Araucanian

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Araucanian

 

an Indian language of South America, widespread in Chile and in parts of Argentina. Araucanian is spoken by more than 300,000 people (1961). It is sometimes conditionally classified as a member of the so-called Andean language group. It is subdivided into a few closely related dialects, such as Mapuche, Picunche, Huilliche, and Ran-quelche. The Araucanian phonological system consists of six vowels (a, i, u, e, o, a) and 21 consonant phonemes. The stress is movable. The morphological structure is characterized by an agglutinative type of suffixation. Many lexical items have been borrowed from the Quechua language.

REFERENCES

Lenz, R. Estudios araucanos. Santiago de Chile, 1895–97.
Rosas, J. M. de. Gramática y diccionario de la lengua Pampa (Pampa, Pranquel, Araucano). Buenos Aires, [1947].

G. A. KLIMOV

References in periodicals archive ?
The Indian societies of North America (the Iroquois, Sioux, Comanches, Apaches), of the subtropical forests (the Carib, Tupinamba, and Amazonian tribes), and of South America (the Araucan Indians of the pampas) all testify to this full expression of man, which seems to precede the specializations of the hierarchized and sedentary societies (Mexicas, Mayas, Quechuas).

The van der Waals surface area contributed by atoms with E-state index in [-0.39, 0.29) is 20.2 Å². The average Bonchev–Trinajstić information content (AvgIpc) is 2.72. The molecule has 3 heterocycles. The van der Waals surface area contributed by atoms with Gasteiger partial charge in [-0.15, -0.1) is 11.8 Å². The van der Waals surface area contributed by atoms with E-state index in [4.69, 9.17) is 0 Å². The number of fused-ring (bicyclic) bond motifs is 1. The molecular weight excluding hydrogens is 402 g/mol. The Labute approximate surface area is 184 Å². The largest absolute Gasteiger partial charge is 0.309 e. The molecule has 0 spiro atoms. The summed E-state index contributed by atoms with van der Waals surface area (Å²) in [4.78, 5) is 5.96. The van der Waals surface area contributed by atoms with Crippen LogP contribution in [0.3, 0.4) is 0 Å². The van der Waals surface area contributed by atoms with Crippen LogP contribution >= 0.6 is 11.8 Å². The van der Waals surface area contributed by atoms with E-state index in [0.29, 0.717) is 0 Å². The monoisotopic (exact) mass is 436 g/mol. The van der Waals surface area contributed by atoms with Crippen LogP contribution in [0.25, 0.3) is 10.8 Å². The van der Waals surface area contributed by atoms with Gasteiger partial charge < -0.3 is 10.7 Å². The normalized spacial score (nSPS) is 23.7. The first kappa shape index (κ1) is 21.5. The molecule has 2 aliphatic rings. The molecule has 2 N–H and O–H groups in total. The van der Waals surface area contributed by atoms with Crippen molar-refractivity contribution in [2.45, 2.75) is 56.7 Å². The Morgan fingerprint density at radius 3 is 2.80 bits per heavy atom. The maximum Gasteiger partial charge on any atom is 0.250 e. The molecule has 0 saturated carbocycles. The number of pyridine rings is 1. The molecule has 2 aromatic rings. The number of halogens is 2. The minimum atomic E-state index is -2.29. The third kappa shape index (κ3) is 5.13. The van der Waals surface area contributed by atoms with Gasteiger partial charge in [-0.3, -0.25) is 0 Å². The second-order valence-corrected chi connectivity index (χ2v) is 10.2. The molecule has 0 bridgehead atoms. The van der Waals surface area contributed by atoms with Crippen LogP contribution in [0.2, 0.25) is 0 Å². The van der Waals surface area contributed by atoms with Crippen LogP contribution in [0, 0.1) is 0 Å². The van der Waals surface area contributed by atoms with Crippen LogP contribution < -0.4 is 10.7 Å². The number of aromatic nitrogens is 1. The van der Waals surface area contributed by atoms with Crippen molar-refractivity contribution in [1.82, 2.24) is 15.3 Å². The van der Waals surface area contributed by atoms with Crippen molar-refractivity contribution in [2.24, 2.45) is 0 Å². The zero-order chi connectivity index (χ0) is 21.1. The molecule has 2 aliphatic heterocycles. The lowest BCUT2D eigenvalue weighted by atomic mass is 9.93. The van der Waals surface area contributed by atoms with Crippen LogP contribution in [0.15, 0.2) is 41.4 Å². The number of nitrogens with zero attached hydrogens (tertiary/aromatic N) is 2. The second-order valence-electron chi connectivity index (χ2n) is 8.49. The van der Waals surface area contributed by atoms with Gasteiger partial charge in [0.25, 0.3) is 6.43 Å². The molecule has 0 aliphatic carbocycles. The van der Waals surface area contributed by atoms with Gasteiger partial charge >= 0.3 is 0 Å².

Ona's most famous work, Primera parte de Arauco domado (1596; "First Part of the Araucan Conquest"), a verse epic in rhymed couplets, brought him immediate fame.
Since the publication of Alonso de Ercilla y Zuniga's sixteenth-century epic poem, the fierce resistance of the Araucans to the Spanish had stoked British plans to further their own mercantile ends by seeking an alliance with these heroicized figures against the colonial Chilean authorities.
Unlike earlier British ventures to the South Seas, Narbrough returned to England without attempting to cross the Pacific because his orders were to gather geographical and commercial intelligence about New Spain, stir resistance among the Araucans, and (of course) secure gold to fund Britain's wars against the Dutch.
The first and most important to appear was the "Song of the Araucans During a Thunder Storm"; others in the sequence included "The Huron's Address to the Dead" and "The Old Chikkasah to his Grandson": together they formed a public statement of patriotism and an assertion of Southey's expertise on Native American culture.